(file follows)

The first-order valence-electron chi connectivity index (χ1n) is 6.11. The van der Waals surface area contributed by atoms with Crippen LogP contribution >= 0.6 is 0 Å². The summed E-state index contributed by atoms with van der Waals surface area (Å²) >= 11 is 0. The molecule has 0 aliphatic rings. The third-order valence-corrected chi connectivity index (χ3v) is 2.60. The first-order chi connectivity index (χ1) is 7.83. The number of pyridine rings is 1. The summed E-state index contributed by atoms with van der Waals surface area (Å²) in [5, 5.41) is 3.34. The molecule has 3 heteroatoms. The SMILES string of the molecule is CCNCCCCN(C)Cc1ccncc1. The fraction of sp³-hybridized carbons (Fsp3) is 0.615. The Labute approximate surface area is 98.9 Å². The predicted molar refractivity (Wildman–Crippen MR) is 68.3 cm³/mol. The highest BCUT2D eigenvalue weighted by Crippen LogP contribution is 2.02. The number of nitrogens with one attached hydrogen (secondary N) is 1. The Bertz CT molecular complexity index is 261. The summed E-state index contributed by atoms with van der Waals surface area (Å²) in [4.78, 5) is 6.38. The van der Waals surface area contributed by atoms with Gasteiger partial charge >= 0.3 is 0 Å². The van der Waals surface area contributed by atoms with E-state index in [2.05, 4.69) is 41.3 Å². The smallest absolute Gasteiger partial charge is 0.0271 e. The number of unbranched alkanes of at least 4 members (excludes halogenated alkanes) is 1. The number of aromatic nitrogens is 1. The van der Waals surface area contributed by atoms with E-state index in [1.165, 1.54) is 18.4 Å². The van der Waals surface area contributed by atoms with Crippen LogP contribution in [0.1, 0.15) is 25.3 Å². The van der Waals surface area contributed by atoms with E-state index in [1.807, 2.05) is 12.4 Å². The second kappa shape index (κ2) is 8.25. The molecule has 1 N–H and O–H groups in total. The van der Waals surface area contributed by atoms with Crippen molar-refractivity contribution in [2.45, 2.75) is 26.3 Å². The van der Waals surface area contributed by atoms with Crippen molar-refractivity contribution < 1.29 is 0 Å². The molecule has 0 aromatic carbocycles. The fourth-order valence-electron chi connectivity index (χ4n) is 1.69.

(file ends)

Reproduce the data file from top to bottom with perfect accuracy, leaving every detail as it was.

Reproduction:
The first-order valence-electron chi connectivity index (χ1n) is 6.11. The van der Waals surface area contributed by atoms with Crippen LogP contribution >= 0.6 is 0 Å². The summed E-state index contributed by atoms with van der Waals surface area (Å²) >= 11 is 0. The molecule has 0 aliphatic rings. The third-order valence-corrected chi connectivity index (χ3v) is 2.60. The first-order chi connectivity index (χ1) is 7.83. The number of pyridine rings is 1. The summed E-state index contributed by atoms with van der Waals surface area (Å²) in [5, 5.41) is 3.34. The molecule has 3 heteroatoms. The SMILES string of the molecule is CCNCCCCN(C)Cc1ccncc1. The fraction of sp³-hybridized carbons (Fsp3) is 0.615. The Labute approximate surface area is 98.9 Å². The predicted molar refractivity (Wildman–Crippen MR) is 68.3 cm³/mol. The highest BCUT2D eigenvalue weighted by Crippen LogP contribution is 2.02. The number of nitrogens with one attached hydrogen (secondary N) is 1. The Bertz CT molecular complexity index is 261. The summed E-state index contributed by atoms with van der Waals surface area (Å²) in [4.78, 5) is 6.38. The van der Waals surface area contributed by atoms with Gasteiger partial charge >= 0.3 is 0 Å². The van der Waals surface area contributed by atoms with E-state index in [2.05, 4.69) is 41.3 Å². The smallest absolute Gasteiger partial charge is 0.0271 e. The number of unbranched alkanes of at least 4 members (excludes halogenated alkanes) is 1. The number of aromatic nitrogens is 1. The van der Waals surface area contributed by atoms with E-state index in [1.165, 1.54) is 18.4 Å². The van der Waals surface area contributed by atoms with Crippen LogP contribution in [0.1, 0.15) is 25.3 Å². The van der Waals surface area contributed by atoms with E-state index in [1.807, 2.05) is 12.4 Å². The second kappa shape index (κ2) is 8.25. The molecule has 1 N–H and O–H groups in total. The van der Waals surface area contributed by atoms with Crippen molar-refractivity contribution in [2.45, 2.75) is 26.3 Å². The van der Waals surface area contributed by atoms with Crippen molar-refractivity contribution < 1.29 is 0 Å². The molecule has 0 aromatic carbocycles. The fourth-order valence-electron chi connectivity index (χ4n) is 1.69.